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4 Stretches for the End of a Long Travel Day

by Luke Sniewski Jan 11, 2013

Travel often means spending prolonged periods in a seated position. Aside from being absurdly uncomfortable, extended bouts of sitting can cause health issues including blood clots, nerve problems such as numbness or tingling, muscular atrophy in some parts of the body, and muscular tightness in others.

It took millions of years for the human body to develop its upright standing posture, evolving biological mechanisms to battle the force of gravity — in fact, human bodies actually utilize gravitational force for their benefit when they walk. To illustrate, imagine a spring resting on a table. You push down on the spring to ‘load’ it. When you let go, it releases all of its stored energy and pops up. In this analogy, you are the spring and gravity is your hand pushing down. Every time you take a step, gravity pushes on you, in essence compressing you like a spring. Due to your various joint alignments, muscle tensions, and directions of pull, this creates a ‘loaded’ spring effect that the body uses to propel you forward from step to step. This is why you can walk for miles, but can only do biceps curls with a 10lb weight for a handful of repetitions.

Your body, built for standing and walking, comes under severe strain when you sit for long periods. Hip flexor muscles get tight. Glute muscles stop functioning. Chest muscles tighten and the whole upper body collapses down and forward, causing tightness and immobility of the mid-back region of the thoracic spine.

Implementing a quick stretch regimen can offset much of the detrimental consequences of sitting. Try adding the stretches below to your post-travel routine when you get to your hotel or final destination. While the videos feature the use of a medicine ball, you can use a bench, chair, or bed as a substitute for this workout tool.

1. Lunge stretch

Hip muscles control and assist with many movements of the body. Since sitting puts these muscles in a flexed and compressed position, this stretch should be done first in the series. It’s also a good one to do if you have a layover between flights.

Additional note: If you often travel or exercise on a bike, don’t forget that all that sitting in the saddle will have similar consequences on the hip region.

2. External rotator stretch

The glutes are arguably the most important muscles of the body. When functioning optimally, they keep your lower back healthy by doing most of the work during activities such as running and lifting. Lower back muscles are just too small and not oriented in a way that allows them to significantly contribute to athletically demanding tasks. Ironically, people with bad lower backs typically have stronger lower back muscles than those with healthy lower backs. When the small muscles of the lower back do too much work, they are overloaded beyond their capabilities, resulting in injury.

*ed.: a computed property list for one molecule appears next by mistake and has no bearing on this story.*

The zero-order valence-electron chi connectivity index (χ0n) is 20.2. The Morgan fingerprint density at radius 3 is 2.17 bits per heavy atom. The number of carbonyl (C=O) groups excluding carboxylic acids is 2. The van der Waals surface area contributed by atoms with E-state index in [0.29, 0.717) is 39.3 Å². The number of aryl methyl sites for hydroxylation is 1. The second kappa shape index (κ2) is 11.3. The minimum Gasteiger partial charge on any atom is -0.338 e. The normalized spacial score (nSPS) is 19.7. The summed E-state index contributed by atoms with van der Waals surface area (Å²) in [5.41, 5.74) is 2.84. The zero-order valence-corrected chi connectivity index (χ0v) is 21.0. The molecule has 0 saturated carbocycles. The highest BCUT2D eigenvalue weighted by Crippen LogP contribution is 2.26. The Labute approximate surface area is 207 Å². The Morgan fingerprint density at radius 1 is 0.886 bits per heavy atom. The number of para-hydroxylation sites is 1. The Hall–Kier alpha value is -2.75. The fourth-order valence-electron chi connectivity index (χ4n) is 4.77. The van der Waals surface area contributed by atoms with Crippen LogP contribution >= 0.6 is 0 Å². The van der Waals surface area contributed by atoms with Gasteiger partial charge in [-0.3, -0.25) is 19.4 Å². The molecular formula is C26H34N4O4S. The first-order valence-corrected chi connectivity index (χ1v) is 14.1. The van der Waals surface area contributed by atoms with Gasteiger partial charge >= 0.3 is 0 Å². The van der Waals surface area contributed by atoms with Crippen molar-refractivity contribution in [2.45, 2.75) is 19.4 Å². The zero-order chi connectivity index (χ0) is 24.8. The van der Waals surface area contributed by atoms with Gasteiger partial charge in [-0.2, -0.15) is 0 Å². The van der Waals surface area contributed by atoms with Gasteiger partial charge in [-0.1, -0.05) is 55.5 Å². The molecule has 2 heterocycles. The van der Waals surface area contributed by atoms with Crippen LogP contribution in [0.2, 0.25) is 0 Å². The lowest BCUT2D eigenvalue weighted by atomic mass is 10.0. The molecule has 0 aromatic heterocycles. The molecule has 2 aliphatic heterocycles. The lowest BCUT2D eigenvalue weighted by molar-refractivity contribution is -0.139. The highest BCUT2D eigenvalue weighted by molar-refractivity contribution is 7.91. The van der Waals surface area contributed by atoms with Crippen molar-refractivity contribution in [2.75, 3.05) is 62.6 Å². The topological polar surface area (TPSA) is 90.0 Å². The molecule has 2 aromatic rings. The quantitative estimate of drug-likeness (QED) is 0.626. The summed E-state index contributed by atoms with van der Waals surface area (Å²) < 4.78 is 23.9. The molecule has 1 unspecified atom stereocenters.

Sitting is the easiest way to ruin glute function. When you stretch them regularly, you help improve circulation to an area that is constantly being compressed. The result is softer muscles that function much better.

3. Chest stretch

The pectoral muscles may get a lot of attention in the gym, but they rarely receive the stretching they deserve. Over time, your body gets ‘stuck’ in that slumped seated position largely due to the increasing tightness in the two major muscles of the chest area: the pectoralis major and pectoralis minor.

Next time you get a post-travel massage, request some pec work. You might experience some tenderness, but it’ll be worth it. In the meantime, this stretch will surely help. Stretching the pectoral muscles can also assist in opening your chest and taking tension out of your upper back and neck.

4. Thoracic spine mobility exercise

The all-important thoracic spine is the middle part of your spine, between the cervical spine of the neck and the lumbar spine of the lower back.

The thoracic spine is built for mobility, and lots of it. When people continually slouch forward, their posture alters over time, with the result being that the thoracic spine loses much of its inherent flexibility. With an immobile thoracic spine, basic human movements that require significant contributions from the thoracic spine now must utilize other parts of the body.

Try this experiment: Sit up nice, tall, and straight in a chair. Rotate your upper body left and right. Now, slouch your shoulders and head down and repeat. Ouch. Over time, this spells disaster for other parts of the body, like the neck and lower back.

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